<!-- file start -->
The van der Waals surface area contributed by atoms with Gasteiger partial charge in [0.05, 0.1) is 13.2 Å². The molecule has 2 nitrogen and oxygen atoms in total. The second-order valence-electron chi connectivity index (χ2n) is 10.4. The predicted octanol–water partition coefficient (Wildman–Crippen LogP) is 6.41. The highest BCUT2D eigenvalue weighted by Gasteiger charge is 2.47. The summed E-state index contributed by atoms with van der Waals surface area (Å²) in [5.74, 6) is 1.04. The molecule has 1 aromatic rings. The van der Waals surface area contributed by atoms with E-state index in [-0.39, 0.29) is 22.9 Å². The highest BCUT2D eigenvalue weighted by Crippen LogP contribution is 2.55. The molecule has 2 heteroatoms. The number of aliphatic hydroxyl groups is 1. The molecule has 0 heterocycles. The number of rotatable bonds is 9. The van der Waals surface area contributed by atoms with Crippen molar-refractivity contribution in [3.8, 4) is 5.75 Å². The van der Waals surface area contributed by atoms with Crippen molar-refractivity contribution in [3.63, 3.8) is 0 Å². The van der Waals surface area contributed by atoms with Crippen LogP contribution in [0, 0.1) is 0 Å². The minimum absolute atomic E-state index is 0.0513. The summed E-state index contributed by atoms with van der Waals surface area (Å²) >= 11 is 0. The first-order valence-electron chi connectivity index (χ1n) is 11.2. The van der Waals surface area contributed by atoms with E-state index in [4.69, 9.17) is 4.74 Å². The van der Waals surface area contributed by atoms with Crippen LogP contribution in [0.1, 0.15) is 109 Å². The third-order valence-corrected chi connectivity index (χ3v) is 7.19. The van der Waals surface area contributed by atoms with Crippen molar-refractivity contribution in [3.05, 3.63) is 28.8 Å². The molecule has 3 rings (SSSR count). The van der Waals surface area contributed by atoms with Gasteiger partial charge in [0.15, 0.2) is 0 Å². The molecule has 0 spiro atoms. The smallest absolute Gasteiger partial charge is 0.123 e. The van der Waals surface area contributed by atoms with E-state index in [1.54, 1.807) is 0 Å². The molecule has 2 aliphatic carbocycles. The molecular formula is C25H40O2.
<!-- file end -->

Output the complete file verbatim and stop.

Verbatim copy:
The van der Waals surface area contributed by atoms with Gasteiger partial charge in [0.05, 0.1) is 13.2 Å². The molecule has 2 nitrogen and oxygen atoms in total. The second-order valence-electron chi connectivity index (χ2n) is 10.4. The predicted octanol–water partition coefficient (Wildman–Crippen LogP) is 6.41. The highest BCUT2D eigenvalue weighted by Gasteiger charge is 2.47. The summed E-state index contributed by atoms with van der Waals surface area (Å²) in [5.74, 6) is 1.04. The molecule has 1 aromatic rings. The van der Waals surface area contributed by atoms with E-state index in [-0.39, 0.29) is 22.9 Å². The highest BCUT2D eigenvalue weighted by Crippen LogP contribution is 2.55. The molecule has 2 heteroatoms. The number of aliphatic hydroxyl groups is 1. The molecule has 0 heterocycles. The number of rotatable bonds is 9. The van der Waals surface area contributed by atoms with Crippen molar-refractivity contribution in [3.8, 4) is 5.75 Å². The van der Waals surface area contributed by atoms with Crippen molar-refractivity contribution in [3.63, 3.8) is 0 Å². The van der Waals surface area contributed by atoms with Crippen LogP contribution in [0, 0.1) is 0 Å². The minimum absolute atomic E-state index is 0.0513. The summed E-state index contributed by atoms with van der Waals surface area (Å²) >= 11 is 0. The first-order valence-electron chi connectivity index (χ1n) is 11.2. The van der Waals surface area contributed by atoms with E-state index in [4.69, 9.17) is 4.74 Å². The van der Waals surface area contributed by atoms with Crippen LogP contribution in [0.1, 0.15) is 109 Å². The third-order valence-corrected chi connectivity index (χ3v) is 7.19. The van der Waals surface area contributed by atoms with Crippen molar-refractivity contribution in [3.05, 3.63) is 28.8 Å². The molecule has 3 rings (SSSR count). The van der Waals surface area contributed by atoms with Gasteiger partial charge in [0.15, 0.2) is 0 Å². The molecule has 0 spiro atoms. The smallest absolute Gasteiger partial charge is 0.123 e. The van der Waals surface area contributed by atoms with E-state index in [1.54, 1.807) is 0 Å². The molecule has 2 aliphatic carbocycles. The molecular formula is C25H40O2.